Intergalactic Nemesis: Target Earth Brings Apocalyptic Graphic Novel Alive On Stage
Courtesy of Target Earth
The time is the 1930s. The place is the wintry mountains of the Alps. You are part of a journalism team investigating a promising lead when BAM! Attack! Your lead is gone -- but a bigger story is looming. You're trapped! Now you are on the run, the literal fate of the planet on your shoulders as you race around the globe and solar system, trying to stop an alien invasion of epic proportions.
Such is the world of Intergalactic Nemesis Target Earth, which makes its South Florida debut Saturday at the South Miami-Dade Cultural Arts Center, courtesy of Culture Shock Miami.
Created by Jason Nuelander, Intergalactic Nemesis got its start in an Austin coffee house, before turning into a radio drama. A later incarnation saw the work develop into a graphic novel featuring illustrations by Tim Doyle, and it now comes to the stage as a live action graphic novel.
Performed by a cast of three, along with an organist, and live sound effects, Target Earth is set in 1933 and follows a reporter, her assistant and a librarian, as they discover the pending Zygonian sludge monster alien invasion and their attempts to thwart it. Each actor voices multiple characters as images from the graphic novel flash on screen behind them. For their part, audiences are encouraged to boo and cheer on the action to their hearts' delight.
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"The show really lends itself to audience participation. It's really cool and happened very organically," says Austin-based actor Chris Gibson, who has been touring with the production for the past seven years. He performs the voices of over 13 characters in the show. "People really get into the show, they boo the villain and cheer the hero. Before the show we try and give them license to participate."
The content isn't the only thing that opens itself to such participation -- it's also the format of the show. Target Earth is part one of a trilogy: Book Two, Robot Planet Rising and Book Three, The Twin Infinity, which had its world premiere this season, are often brought back to cities they have previously toured, allowing audiences to follow the story and immerse themselves more completely in the world of Intergalactic Nemesis.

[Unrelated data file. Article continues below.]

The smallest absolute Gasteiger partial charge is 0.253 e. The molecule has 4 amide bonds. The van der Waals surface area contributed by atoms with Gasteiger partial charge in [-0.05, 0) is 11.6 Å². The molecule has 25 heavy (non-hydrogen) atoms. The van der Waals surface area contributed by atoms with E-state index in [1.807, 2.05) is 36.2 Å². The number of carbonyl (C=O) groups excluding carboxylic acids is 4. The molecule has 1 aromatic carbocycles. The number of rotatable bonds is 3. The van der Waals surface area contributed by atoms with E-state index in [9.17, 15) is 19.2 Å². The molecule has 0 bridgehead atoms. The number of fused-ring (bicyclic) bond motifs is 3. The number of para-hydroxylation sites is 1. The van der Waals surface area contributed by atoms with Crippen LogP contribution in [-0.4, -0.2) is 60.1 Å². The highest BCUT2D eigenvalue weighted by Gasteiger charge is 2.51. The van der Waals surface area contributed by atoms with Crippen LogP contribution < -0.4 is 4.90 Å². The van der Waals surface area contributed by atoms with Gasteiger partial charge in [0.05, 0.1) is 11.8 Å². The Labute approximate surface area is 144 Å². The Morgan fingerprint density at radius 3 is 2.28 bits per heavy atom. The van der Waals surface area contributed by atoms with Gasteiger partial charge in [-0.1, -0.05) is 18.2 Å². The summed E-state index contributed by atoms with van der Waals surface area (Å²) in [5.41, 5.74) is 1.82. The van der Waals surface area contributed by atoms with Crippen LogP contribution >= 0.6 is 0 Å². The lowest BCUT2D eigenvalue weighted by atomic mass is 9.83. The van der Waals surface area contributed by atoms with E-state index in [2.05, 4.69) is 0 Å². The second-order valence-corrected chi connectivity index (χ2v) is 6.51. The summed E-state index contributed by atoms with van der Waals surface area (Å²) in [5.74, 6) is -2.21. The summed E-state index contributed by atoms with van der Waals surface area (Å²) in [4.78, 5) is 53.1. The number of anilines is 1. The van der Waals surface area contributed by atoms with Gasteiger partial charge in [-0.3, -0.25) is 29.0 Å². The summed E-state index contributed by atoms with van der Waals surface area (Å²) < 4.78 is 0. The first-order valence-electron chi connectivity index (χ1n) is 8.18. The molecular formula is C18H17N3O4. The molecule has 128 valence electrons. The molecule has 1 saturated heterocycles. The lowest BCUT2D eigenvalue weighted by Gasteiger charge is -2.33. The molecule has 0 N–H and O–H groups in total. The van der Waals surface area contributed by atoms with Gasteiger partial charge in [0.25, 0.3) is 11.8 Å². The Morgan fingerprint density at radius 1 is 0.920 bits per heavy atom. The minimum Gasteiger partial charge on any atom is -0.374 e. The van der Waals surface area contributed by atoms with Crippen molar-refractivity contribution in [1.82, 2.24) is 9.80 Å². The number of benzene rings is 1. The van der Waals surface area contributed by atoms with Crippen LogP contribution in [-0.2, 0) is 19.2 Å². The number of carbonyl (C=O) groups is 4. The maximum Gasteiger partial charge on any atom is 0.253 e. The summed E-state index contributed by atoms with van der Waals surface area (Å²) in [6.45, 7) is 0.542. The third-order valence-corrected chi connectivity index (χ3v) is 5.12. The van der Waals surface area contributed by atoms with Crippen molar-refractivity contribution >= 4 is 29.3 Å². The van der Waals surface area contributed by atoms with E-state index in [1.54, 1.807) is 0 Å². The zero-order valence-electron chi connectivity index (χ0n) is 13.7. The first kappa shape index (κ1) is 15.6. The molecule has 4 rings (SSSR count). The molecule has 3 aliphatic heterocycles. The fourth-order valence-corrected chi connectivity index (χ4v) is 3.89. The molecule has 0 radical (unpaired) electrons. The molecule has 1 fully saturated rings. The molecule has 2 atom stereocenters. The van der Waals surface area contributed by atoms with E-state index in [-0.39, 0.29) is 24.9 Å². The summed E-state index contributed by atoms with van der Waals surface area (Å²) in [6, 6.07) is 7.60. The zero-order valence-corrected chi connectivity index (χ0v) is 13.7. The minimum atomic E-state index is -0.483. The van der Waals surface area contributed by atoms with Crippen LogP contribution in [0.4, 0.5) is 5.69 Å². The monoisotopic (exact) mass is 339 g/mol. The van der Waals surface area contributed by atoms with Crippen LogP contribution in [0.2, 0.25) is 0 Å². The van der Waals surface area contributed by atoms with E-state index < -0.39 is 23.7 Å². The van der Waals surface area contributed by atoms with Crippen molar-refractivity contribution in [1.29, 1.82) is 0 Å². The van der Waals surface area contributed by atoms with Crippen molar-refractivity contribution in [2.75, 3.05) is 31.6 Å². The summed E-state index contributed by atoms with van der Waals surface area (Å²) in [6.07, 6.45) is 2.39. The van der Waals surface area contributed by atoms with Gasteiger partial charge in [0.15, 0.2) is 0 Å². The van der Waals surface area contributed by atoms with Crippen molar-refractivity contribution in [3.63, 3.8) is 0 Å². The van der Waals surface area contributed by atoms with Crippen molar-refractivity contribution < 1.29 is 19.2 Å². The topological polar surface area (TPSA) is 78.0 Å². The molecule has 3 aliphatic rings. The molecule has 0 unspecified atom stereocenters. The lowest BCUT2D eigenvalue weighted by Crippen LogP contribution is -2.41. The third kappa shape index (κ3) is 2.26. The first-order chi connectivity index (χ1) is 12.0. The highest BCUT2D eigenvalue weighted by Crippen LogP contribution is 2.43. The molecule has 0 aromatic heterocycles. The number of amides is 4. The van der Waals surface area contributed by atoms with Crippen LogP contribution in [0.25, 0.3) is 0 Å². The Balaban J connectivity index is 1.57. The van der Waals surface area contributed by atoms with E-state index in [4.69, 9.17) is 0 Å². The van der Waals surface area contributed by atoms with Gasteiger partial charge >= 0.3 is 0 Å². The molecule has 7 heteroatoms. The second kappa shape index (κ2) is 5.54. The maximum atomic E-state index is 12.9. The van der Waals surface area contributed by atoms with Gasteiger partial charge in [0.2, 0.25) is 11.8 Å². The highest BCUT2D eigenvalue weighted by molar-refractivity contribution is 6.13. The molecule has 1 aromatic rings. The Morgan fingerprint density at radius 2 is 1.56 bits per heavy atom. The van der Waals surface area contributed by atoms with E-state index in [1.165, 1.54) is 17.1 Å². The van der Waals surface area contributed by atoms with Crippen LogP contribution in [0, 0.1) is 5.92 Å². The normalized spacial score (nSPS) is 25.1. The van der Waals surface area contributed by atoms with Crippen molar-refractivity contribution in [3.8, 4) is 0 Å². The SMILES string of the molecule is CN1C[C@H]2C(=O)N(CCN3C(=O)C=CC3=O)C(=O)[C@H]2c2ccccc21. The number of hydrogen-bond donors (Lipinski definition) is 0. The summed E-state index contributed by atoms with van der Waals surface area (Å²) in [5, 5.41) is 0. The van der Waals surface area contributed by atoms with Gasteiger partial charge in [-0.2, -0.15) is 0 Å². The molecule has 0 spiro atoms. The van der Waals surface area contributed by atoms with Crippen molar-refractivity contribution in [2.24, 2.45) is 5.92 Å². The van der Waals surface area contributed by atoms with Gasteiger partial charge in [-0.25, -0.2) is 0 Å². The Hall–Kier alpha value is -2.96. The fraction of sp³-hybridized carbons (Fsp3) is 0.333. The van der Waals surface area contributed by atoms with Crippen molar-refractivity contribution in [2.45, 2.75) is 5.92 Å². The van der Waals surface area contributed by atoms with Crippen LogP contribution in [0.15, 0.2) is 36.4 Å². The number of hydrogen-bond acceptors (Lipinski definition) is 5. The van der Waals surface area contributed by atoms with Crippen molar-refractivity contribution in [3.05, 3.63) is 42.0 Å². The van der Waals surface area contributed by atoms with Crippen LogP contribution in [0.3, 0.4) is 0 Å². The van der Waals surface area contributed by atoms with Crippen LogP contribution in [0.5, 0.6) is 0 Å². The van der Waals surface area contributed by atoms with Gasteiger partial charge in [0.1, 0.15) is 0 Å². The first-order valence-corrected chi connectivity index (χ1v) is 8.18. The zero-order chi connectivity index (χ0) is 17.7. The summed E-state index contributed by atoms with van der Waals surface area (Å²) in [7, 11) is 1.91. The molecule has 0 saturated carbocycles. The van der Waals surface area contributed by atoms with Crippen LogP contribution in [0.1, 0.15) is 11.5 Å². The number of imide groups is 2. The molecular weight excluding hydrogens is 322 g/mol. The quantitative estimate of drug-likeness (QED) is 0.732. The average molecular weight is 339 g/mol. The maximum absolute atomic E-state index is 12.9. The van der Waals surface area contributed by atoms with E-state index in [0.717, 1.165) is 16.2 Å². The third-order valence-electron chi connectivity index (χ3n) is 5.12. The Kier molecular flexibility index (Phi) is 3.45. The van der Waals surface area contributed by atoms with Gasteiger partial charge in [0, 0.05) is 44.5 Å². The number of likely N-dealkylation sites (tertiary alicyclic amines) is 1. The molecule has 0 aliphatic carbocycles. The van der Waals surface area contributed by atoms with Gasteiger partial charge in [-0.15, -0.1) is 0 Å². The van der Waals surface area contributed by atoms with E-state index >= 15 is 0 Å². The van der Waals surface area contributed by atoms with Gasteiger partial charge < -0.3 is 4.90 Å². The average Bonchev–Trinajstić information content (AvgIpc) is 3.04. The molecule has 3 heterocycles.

This dynamic also allows the performers to build relationships with communities and deeper understanding of their characters. "It's so cool to see the character arc. In most traditional theater runs, you are lucky to have two to three weeks of rehearsal and a four-week run cycle. You're ready to go by opening night, but you don't really get into the character, usually until the end of the run," says Gibson on his time with the production. "It's rare to run for such an extended period. [With Intergalactic Nemesis] I can really develop the subtleties of the character, understand their background. It's a real joy and real gift to be able to grow these characters."
After each show, the cast can be found in the lobby, meeting and conversing with the audiences, signing autographs, taking pictures, and talking with audience members about the characters and their choices. "In a show like this, audiences find ways to engage. Every single second is rehearsed within an inch of its life -- it's not an improvised free for all. Every element that is happening is part of the show, and is done by an artist, but we give the audiences the leeway and freedom to make it different theatrical experience every night," Gibson says.
During their residency in Miami, the company will also present a free workshop at 11 a.m. on Saturday for community members who are interested in learning what it takes to bring a graphic novel to life on stage. Will the earthlings prevail, or will audiences leave, enslaved by their new sludge monster alien overlords? Only time will tell, or at the very least the next two installments of Intergalactic Nemesis.
Intergalactic Nemesis Target Earth takes the stage on Saturday at 8 p.m., at SMDCAC, 10950 SW 211th St., Miami. Tickets range from $20-$30, special student pricing available with ID; 786-573-5300; smdcac.org.
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